After 8 Years, Bill to Combat Sexual Assault in Military Finally Has Enough Co-Sponsors to Pass

Eight years after it was introduced in the Senate, a bill to revamp the way the U.S. military handles sexual assault cases and other crimes has finally gained enough co-sponsors to pass.

The Military Justice Improvement and Increasing Prevention Act, a sweeping overhaul of the military's justice system, has been backed by 61 members of the upper chamber—one vote greater than the filibuster threshold.

Senator Kirsten Gillibrand, who first introduced the legislation in 2013, celebrated the milestone in a Twitter post on Thursday.

"When I first introduced the #MJIIPA in 2013, I started keeping a whip list on a giant whiteboard as a giant reminder of the work needed to pass the bill," the New York Democrat wrote. "Today, we finally hit over 60 co-sponsors. Justice for survivors of military sexual assault is finally within reach."

As of Thursday, 41 Democrats, two independents and 18 Republicans had signed on as co-sponsors, according to The Wall Street Journal.

The bill would change how the military prosecutes sexual assault and other serious crimes by, for the first time, moving cases out of the chain of command to independent, trained military prosecutors.

It would also provide new prevention provisions, such as better training and education for officers, as well as increased security measures.

The Pentagon had long pushed back on the proposal, arguing that taking such matters out of the commanders' hands would cause a breakdown in unit cohesion. The Pentagon had also once argued that commanders did a better job than prosecutors of representing military victims' interests.

But last month, a panel created by Secretary of Defense Lloyd Austin agreed that decision-making on sexual assault cases should be taken out of the chain of command.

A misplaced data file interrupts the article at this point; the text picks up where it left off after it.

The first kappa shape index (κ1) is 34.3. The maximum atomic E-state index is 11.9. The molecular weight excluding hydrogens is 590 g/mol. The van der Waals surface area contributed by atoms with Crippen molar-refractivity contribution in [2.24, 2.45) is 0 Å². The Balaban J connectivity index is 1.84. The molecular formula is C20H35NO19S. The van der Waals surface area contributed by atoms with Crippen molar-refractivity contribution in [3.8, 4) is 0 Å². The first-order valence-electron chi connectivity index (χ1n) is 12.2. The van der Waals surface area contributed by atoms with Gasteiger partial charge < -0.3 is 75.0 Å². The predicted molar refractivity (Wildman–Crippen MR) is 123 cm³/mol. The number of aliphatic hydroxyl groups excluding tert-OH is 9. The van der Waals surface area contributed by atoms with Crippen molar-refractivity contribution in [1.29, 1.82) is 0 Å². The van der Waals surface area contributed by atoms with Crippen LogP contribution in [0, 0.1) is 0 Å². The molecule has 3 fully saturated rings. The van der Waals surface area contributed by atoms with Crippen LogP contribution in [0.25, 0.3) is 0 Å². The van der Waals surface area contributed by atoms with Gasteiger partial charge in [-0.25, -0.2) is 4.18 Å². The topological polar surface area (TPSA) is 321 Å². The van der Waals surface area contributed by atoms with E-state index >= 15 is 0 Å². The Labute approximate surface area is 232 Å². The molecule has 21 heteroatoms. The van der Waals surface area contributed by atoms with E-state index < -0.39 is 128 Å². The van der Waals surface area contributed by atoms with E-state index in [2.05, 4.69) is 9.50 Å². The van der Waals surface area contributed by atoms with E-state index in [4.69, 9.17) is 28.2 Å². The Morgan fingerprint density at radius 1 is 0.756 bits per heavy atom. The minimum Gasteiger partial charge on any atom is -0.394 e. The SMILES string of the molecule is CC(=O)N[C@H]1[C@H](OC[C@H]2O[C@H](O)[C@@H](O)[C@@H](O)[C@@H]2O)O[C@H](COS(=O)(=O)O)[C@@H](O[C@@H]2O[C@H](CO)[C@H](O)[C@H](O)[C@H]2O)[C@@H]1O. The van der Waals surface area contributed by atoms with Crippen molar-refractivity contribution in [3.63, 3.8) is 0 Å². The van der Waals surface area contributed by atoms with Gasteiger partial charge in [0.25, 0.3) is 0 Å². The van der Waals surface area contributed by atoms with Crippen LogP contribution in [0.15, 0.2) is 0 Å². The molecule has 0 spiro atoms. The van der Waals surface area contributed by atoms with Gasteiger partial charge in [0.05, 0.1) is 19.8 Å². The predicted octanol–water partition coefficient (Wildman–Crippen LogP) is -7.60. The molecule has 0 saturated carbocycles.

Cosponsors Bill to Combat Military Sexual Assault
Sen. Joni Ernst speaks during a news conference outside the U.S. Capitol on April 29. Ernst tweeted Thursday in support of the Military Justice Improvement and Increasing Prevention Act, which would move the decision to prosecute a member of the military from the chain of command to independent military prosecutors. Stefani Reynolds/Getty Images

The bill also picked up steam after Gillibrand partnered with Republican Senator Joni Ernst, a combat veteran and sexual assault survivor.

"Gaining this overwhelming support for our bill is a critical step in making it law," Ernst tweeted Thursday. "I'm grateful to my colleagues for their support to strengthen our fighting force and ensure all servicemembers are treated with the dignity and respect they deserve."

The bill will need to pass both the House of Representatives and Senate before it can be sent to President Joe Biden's desk for signing, but lawmakers from both sides of the aisle have said they think passage is assured.

The number of sexual assaults reported in the military has been on the rise in recent years. The most recent report from the Department of Defense estimated that around 20,500 service members, 13,000 women and 7,500 men had experienced some form of sexual assault in 2018.

In 2019, the number of reported sexual assaults the department tracked increased by 3 percent. The 2020 report has not been released yet.

Newsweek reached out to Gillibrand's office for comment but did not receive a response before publication.